I received my initial yoga training from a teacher who studied in what I think was a traditional but strict ashram setting where the teacher’s word was never questioned. I admired her for her intuitive grasp of yoga and more than that, for the brightness of spirit that she brought to her classes and the feeling of calm that she was able to impart to her students. The problem for me was that she seemed compelled to find fault with my desires to communicate more and grow in my practice. She denied my occasional requests for more of a one-on-one student-teacher relationship and for more advanced training, which she appeared to offer freely to others.
I tried to convince myself that this was in my best interest and by being denied my desires, I would gain some valuable insight into mastering the ego. This, I thought was the nature of a traditional Ashram education; one that I would have to surrender to, if I were to grow spiritually. But in the end, I was not willing to surrender because it felt like what I was surrendering to was being undeserving and not being good enough in the eyes of my teacher. This self-doubt may have been the crux of my inability to work with this teacher.
On the other hand, I think that there was a very basic understanding missing in that relationship. Specifically, the meaning inherent in the first of Patanjali’s Yoga Sutras: “And now begins the study of yoga.” I believe that several ideas are implied by this sutra, including: 1) certain things in yoga need to be learned under the guidance of a teacher; 2) there is a sacred commitment between the yoga student and teacher when they agree to work together; and 3) the student has to trust that the teacher has his or her best interests in mind and will do his or her best to learn what is being offered. I never really got this.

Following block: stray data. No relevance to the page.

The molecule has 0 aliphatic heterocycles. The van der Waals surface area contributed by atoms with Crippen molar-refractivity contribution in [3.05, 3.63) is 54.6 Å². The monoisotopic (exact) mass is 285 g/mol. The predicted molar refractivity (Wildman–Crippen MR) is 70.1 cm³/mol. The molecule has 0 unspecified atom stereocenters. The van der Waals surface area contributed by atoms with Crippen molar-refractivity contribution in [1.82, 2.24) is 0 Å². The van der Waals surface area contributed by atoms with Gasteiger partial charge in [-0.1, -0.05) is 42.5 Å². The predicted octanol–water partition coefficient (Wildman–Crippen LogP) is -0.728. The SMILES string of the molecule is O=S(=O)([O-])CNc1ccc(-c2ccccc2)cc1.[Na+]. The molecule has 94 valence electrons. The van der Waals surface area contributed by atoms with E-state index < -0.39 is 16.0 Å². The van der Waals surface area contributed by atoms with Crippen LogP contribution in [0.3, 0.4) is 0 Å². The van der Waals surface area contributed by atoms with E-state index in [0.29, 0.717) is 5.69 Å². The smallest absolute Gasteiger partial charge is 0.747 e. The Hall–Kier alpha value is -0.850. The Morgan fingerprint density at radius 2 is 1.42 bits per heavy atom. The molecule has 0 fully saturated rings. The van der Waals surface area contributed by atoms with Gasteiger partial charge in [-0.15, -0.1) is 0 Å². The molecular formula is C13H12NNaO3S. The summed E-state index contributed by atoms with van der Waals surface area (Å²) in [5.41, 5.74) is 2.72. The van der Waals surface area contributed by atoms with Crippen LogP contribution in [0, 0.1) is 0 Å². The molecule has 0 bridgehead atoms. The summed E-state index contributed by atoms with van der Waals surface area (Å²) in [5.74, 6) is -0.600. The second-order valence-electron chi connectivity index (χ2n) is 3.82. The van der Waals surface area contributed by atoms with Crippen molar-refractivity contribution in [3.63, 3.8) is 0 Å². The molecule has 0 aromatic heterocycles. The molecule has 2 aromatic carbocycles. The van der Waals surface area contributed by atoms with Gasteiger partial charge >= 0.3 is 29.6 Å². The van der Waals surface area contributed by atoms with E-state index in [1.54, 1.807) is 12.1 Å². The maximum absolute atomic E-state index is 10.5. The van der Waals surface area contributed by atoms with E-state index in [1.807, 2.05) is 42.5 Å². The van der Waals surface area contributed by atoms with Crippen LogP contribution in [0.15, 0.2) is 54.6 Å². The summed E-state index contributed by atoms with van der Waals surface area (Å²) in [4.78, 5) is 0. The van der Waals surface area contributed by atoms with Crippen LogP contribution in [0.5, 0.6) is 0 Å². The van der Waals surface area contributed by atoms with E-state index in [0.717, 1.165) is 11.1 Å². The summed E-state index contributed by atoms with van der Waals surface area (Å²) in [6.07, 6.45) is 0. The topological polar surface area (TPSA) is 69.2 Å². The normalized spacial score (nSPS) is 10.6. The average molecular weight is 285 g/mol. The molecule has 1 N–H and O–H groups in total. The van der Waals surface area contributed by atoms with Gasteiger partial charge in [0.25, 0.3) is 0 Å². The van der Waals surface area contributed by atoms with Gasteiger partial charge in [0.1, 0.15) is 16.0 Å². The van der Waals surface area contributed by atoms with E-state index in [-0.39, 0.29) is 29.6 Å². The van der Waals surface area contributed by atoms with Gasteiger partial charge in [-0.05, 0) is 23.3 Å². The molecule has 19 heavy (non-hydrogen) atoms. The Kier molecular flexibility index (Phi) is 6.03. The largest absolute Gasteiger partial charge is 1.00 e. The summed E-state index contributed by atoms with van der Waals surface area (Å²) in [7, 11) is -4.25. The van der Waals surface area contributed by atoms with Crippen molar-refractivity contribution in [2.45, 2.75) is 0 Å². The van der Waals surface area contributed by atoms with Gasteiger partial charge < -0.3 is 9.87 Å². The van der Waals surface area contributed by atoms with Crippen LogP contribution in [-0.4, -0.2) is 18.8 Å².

Although I was unable to continue working with that teacher, I am grateful for the time I spent with someone who taught me what I was ready to learn from her despite how uncomfortable it was at times. I would like to think that someday, I will find my own inner wisdom and trust that to guide me. But for now I am beginning a new relationship; studying one-on-one with a different yoga teacher. Time will tell how this new student-teacher relationship will serve me. At least this time I feel that I have entered into it with a clear understanding of commitment to the process and trust in the teacher’s intentions. I’ve got a good feeling about it.